I would think, to be honest with you, Carolyn Parrish has lost 20 points in leading this thing because this is not helping her for Mayor at all. And she gettin’ a lot of advice that brought this because for sure this is costing her votes if she ever were to run for Mayor. So you may get your wish in that she’ll never be elected Mayor but we still have to sort out these problems and that’s why I’m supporting — It has nothing to do with the Mayor.

—Mississauga Councillor Frank Dale regarding the judicial review, October 28, 2009

And I also have a concern to be brutally candid with you of my understanding of some of the conduct that has been outlined —because, to be brutally candid with you, I would have grave concerns if I lived in a city where a Mayor and [inaudible] members of Council conducted their affairs in a somewhat similar matter. It is not a city that I would want to live in.

—Mississauga Councillor Nando Iannicca regarding the judicial review, October 28, 2009

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MISSISSAUGA JUDICIAL INQUIRY VIDEO VIGNETTE: Councillor Nando Iannicca, “I would have grave concerns if I lived in a city where a Mayor and [inaudible] members of Council conducted their affairs in a somewhat similar manner. It is not a city that I would want to live in.”

November 5th, 2009  

[The BACKGROUND (all in dark blue font) is a repeat from previous blogs. You may just want to scroll down directly to the video and transcript.]

BACKGROUND

The October 28, 2009 Mississauga Council meeting will always be remembered as the Judicial Inquiry Meeting.

Facing blistering criticism from angry Hazel McCallion supporters and even dire threats of defeat from “When-Our-Hazel-Dies-I-Want-Her-Here-In-This-Hall” Mega-builder Harold Shipp, seven Councillors held their ground —and put their political futures directly on the line.

HERE COMES THE SUN

In his October 31, 2009 article, Mississauga melee gets ugly, Toronto Sun, columnist Ted Woloshyn telegraphs the 2010 pro-McCallion strategy.

He writes:

So expect Hurricane Hazel, who’s facing a tornado of trouble right now including a judicial inquiry into her actions and the inability to win key votes at council, to fight back hard.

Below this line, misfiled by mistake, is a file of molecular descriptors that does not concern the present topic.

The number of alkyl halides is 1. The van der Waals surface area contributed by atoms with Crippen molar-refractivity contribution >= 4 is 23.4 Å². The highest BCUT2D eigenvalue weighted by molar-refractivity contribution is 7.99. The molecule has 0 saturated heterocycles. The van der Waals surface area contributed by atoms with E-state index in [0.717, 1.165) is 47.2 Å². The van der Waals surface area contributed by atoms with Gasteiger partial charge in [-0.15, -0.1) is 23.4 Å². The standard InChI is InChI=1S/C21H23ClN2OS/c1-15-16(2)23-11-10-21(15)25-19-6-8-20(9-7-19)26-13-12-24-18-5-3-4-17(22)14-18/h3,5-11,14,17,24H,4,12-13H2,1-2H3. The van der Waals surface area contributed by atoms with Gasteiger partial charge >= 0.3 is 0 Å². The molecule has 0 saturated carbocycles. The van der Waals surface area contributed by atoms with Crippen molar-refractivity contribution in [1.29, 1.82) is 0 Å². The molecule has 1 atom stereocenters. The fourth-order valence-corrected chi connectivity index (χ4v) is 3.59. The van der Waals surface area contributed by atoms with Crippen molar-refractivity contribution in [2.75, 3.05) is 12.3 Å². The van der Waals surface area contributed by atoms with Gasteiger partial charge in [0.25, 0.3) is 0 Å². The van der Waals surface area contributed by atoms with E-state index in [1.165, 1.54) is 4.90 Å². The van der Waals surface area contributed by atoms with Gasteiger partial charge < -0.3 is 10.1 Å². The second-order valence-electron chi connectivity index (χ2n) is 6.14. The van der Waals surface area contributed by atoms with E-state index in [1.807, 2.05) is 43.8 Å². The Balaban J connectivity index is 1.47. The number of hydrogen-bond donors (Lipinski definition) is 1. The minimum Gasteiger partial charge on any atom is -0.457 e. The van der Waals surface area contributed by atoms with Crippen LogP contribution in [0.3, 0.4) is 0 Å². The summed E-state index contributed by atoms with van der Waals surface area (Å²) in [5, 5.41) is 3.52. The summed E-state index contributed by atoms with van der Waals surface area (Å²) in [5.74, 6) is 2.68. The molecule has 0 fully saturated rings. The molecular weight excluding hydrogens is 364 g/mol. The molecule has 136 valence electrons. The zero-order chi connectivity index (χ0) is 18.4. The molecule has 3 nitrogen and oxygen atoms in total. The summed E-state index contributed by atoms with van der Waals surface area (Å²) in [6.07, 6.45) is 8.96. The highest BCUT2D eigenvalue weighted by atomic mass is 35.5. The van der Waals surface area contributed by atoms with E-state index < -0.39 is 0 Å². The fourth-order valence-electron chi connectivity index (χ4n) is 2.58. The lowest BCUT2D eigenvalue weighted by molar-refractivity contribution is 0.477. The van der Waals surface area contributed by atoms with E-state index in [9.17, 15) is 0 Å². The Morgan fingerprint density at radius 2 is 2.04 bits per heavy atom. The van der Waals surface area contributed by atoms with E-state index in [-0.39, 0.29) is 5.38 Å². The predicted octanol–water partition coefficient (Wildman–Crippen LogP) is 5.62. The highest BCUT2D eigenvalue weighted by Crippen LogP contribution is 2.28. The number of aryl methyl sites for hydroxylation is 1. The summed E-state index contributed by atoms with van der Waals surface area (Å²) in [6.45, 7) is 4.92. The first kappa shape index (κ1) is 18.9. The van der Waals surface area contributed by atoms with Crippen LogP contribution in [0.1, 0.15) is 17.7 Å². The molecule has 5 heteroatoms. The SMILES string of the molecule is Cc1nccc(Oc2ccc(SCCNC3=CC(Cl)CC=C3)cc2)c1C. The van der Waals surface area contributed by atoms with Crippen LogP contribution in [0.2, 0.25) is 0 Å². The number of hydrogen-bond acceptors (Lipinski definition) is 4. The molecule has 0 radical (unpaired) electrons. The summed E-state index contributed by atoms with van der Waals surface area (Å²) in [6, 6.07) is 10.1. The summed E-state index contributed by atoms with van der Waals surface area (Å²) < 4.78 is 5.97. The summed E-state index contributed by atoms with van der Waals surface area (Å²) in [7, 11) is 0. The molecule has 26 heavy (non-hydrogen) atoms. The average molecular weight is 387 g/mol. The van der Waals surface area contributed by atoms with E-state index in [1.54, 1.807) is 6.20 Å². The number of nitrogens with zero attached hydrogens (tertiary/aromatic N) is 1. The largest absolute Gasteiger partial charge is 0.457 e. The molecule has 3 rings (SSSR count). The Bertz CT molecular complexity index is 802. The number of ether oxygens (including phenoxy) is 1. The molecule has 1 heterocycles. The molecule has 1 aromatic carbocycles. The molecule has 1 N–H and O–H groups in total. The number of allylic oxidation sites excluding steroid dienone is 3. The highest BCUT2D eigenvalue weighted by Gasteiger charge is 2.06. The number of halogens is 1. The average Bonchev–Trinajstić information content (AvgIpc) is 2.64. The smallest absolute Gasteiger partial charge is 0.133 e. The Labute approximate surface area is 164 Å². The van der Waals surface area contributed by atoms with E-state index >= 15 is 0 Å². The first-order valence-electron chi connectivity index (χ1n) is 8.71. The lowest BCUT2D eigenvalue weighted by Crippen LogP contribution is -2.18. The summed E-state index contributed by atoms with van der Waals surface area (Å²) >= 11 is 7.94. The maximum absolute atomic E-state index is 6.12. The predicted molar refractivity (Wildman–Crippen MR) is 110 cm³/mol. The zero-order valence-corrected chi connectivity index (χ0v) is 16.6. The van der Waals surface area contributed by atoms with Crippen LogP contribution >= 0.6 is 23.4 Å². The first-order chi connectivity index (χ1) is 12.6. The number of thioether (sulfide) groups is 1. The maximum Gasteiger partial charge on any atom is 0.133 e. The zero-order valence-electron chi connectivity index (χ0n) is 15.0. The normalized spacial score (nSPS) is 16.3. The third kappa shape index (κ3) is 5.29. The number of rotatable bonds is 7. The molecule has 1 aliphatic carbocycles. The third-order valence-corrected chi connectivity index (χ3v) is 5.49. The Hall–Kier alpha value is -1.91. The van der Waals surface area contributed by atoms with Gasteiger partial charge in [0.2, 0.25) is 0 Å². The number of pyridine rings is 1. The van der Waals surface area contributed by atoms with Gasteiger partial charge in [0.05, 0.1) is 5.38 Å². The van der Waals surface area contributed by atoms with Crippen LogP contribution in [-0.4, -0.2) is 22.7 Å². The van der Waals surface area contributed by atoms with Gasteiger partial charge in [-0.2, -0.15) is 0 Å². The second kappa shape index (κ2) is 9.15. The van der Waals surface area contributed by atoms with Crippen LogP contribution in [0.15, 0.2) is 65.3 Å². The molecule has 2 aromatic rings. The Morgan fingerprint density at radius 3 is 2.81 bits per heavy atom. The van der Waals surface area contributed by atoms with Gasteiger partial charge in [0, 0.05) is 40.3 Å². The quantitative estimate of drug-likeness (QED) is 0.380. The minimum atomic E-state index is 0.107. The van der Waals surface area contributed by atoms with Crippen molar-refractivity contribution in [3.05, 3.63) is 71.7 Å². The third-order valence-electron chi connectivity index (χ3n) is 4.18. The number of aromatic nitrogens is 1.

To regain her power, expect McCallion to essentially build Team Hazel, for next year’s election. Team Hazel would consist of four sitting councillors and seven candidates hand-selected by the Hurricane, who back the mayor.

The other seven incumbents are now seen as anti-Hazel. If even two of those went down in defeat, control of Mississauga’s council chamber would shift dramatically, and in the end control of council equals control of the city.

An endorsement from a mayor who continuously garners in excess of 90% of the vote would carry a ton of weight. Would a politician who runs as part of Team Hazel get a little more attention and maybe a few more lawn signs?

I suspect an endorsement from Mississauga Mega-builder Harold Shipp is worth a mega-ton as well. Not to mention a mega-ton of lawn signs!

Having researched City of Mississauga governance (videotaping, Freedom of Information etc) and documenting “citizen input” over the years, this is the Picture…

The vast majority of Mississaugans do not know what’s going on. Second, of those who don’t know what’s going on, I’ve concluded that sadly, few would care if a judicial inquiry confirmed widespread malfeasance and corruption. Voters clearly vote with their wallets and wallets don’t care about ethical governments.

During his deputation in support of a judicial inquiry, Donald Barber stated:

“I’m not here to discuss anything about Hazel. We all know that, you know, even if she was dead and buried, her name was on the ballot sheet, she’d be elected  That’s fine.”

To which Mr. Barber received strong applause and cheers.

I’d go so far as to say that even if headlines confirmed that she routinely stuffs cats and political opponents into a wood-chipper, Mississaugans would re-elect Hazel McCallion. Such is the Pathology of MYTHissauga.

Over the next while, MISSISSAUGAWATCH will post videos of the October 28, 2009 Council meeting onto YouTube for posterity. Regardless of who is speaking, all videos will begin the same way —with Harold Shipp and his $$$threat$$$ of political oblivion to any Councillor who’d stand up during a recorded vote in support of a judicial inquiry.